Norway's Ministry of Culture has issued a recommendation asking to allow poker home games, small poker tournaments, and a national poker event inside the country.
As reported by PokerFuse, the consultation launched by the Ministry of Culture could lead to significant changes in Norway's currently highly restrictive approach toward online poker.
Signs of improved poker conditions in Norway initially appeared in late 2013 when Norwegian poker pro Ola “Odd Oddsen” Amundsrud publicly challenged any Norwegian politician to play him heads-up for one million Norwegian Kroner (about $167k) over 10k hands. The challenge was accepted by Progress Party politician Erlend Wiborg, bringing the issue of poker regulation to the national spotlight.
Norwegian Poker Championship back in Norway?
If the Culture Ministry's recommendations were to be adopted, Norwegian recreational and professional poker players would almost immediately feel the benefits.
The national event suggested by the Ministry may in fact represent the most significant change, especially considering how home games and small poker tournaments are difficult to monitor.
Norwegian poker players have been required to travel to other countries to play in the annual Norwegian Poker Championship since 2008, when the series was played in Nottingham England. Since then the series has visited Latvia before settling in on Dublin, Ireland for the past few years.
While the Ministry of Culture recommends changing the country's gaming laws, they also recommend some specific regulation for the game of poker in Norway.
The structure envisioned includes a national poker tournament with five regional satellite events, all hosted by one operator. The Ministry also recommends a player friendly rake cap of 10%, and a cap on the top prize of two million Norwegian Kroner or about $334,000.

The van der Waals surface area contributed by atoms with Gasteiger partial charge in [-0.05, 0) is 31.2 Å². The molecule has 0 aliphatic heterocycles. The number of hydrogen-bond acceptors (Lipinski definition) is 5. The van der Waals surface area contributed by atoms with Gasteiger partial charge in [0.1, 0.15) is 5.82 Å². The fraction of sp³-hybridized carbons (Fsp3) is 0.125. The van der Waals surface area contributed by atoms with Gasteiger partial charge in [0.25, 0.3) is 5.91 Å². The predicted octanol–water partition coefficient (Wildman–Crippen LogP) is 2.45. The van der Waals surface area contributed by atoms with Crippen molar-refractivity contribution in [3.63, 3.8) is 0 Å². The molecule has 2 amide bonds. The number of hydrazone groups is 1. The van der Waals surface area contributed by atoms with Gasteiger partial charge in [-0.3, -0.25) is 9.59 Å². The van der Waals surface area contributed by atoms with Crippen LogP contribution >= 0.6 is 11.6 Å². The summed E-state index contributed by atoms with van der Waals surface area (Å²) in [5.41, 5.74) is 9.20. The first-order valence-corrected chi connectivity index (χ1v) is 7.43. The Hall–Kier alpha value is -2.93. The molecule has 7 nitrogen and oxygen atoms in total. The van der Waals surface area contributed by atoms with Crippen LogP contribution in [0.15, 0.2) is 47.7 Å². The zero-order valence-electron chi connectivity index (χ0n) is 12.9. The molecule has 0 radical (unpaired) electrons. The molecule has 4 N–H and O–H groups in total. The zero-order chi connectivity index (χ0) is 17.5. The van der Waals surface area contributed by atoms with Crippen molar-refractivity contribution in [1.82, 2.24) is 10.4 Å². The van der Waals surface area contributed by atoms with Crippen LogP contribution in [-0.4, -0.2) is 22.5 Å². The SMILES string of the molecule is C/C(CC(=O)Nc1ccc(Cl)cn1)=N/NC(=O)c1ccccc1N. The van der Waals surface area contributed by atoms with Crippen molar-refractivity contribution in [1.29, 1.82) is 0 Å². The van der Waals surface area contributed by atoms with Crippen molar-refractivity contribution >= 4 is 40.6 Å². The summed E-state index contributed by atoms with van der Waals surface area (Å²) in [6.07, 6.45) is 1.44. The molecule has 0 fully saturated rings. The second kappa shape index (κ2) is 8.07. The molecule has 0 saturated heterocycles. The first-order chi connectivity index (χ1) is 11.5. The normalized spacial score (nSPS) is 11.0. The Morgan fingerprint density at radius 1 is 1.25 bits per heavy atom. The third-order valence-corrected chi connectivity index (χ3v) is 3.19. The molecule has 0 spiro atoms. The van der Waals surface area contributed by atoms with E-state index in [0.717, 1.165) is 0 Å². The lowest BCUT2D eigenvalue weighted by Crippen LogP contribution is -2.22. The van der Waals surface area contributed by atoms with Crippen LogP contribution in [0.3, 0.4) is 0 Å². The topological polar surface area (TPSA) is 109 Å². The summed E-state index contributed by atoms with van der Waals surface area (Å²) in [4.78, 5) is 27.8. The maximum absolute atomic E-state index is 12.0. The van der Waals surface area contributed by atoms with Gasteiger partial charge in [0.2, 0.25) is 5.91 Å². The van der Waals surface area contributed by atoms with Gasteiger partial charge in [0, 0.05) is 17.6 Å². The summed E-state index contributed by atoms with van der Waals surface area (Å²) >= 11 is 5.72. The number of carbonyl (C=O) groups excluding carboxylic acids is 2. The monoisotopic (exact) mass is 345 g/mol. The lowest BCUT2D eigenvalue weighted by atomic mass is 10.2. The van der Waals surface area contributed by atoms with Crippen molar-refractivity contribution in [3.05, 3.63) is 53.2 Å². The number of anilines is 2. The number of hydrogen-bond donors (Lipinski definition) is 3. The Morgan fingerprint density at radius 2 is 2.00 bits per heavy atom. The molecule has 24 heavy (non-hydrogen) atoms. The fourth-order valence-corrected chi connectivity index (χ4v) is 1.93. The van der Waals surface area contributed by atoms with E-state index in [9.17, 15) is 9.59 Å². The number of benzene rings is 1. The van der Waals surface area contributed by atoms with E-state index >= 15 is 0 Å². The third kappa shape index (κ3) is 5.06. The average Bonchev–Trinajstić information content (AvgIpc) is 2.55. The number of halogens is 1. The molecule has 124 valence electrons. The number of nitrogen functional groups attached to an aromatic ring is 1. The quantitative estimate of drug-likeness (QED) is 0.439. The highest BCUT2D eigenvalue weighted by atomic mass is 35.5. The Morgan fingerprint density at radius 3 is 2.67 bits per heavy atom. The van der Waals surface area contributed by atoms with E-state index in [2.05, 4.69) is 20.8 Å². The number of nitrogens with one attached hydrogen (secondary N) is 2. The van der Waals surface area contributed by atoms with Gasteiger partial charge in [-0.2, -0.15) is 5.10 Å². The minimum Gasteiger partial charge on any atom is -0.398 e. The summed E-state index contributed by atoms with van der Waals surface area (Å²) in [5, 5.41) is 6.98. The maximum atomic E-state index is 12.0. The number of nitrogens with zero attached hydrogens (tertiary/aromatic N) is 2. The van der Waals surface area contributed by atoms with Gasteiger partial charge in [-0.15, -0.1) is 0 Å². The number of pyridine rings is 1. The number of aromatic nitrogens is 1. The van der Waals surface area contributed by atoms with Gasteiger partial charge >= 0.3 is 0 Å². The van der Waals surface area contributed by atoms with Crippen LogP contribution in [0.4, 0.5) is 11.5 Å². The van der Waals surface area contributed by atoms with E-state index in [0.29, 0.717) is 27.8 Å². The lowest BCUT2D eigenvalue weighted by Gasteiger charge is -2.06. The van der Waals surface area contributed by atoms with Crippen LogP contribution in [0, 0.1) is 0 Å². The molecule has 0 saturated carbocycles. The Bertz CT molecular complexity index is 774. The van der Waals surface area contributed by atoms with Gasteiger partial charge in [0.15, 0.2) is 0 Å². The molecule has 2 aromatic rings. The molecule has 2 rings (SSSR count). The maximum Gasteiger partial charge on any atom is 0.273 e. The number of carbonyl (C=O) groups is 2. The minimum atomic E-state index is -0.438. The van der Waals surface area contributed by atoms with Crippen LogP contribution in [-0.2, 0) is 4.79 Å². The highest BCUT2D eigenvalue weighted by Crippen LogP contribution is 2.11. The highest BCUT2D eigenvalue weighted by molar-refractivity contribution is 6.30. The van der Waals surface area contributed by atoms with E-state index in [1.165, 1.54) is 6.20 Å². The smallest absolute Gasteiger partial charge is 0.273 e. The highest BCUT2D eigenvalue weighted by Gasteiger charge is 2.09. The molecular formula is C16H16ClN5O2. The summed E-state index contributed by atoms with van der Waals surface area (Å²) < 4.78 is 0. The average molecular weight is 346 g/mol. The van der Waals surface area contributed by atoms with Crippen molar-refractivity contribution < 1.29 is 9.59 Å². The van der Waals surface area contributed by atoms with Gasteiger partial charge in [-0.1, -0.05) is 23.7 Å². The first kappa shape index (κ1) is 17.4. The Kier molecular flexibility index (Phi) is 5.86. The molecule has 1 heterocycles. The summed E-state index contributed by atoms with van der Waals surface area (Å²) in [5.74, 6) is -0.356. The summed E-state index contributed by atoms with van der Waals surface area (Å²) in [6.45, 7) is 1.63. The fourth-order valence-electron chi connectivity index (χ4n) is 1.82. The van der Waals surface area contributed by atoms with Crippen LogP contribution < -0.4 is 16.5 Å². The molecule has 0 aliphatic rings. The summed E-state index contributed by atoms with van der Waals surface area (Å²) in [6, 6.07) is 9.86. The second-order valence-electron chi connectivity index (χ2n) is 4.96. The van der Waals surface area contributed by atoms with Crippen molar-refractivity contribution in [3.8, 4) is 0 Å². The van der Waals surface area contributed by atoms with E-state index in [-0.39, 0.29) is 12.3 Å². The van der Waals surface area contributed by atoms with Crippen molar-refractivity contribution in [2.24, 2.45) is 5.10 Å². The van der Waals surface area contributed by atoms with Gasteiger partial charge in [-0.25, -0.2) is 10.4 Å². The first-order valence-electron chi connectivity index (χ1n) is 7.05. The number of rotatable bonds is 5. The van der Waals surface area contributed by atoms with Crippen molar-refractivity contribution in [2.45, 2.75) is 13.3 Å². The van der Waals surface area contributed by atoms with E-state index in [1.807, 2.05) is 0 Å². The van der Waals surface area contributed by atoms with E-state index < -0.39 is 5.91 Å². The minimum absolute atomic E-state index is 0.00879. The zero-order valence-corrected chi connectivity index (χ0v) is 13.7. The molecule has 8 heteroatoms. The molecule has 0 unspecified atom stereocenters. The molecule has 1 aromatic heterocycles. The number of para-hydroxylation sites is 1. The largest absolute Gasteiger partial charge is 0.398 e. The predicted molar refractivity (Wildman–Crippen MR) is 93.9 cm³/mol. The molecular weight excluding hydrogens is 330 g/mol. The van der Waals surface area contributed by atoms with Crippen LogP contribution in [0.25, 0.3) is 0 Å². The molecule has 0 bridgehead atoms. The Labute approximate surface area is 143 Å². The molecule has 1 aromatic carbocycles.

Despite a cap on the top prize, the suggested one would still be a healthy sum, and should be seen as a positive change for Norwegian poker players who in the past had to travel to be crowned their country's poker champion.
Changes also for recreational players
The Ministry of Culture recognizes that many Norwegians enjoy playing a friendly game of poker and that home games are difficult to monitor.
The regulatory group is recommending to allow home games with up to 10 players, and a cap on the buy-in of 500 Norwegian Kroner or about $83.
Perhaps more importantly, the Norwegian government seems intent on allowing online poker, even though there are currently some delays due to some questions by the European Free Trade Association (EFTA).
Even though Norway is not a member of the European Union (EU), it is expected to adopt many European regulations as a EFTA member.
Stay tuned at PokerNews as more develops in Norway.
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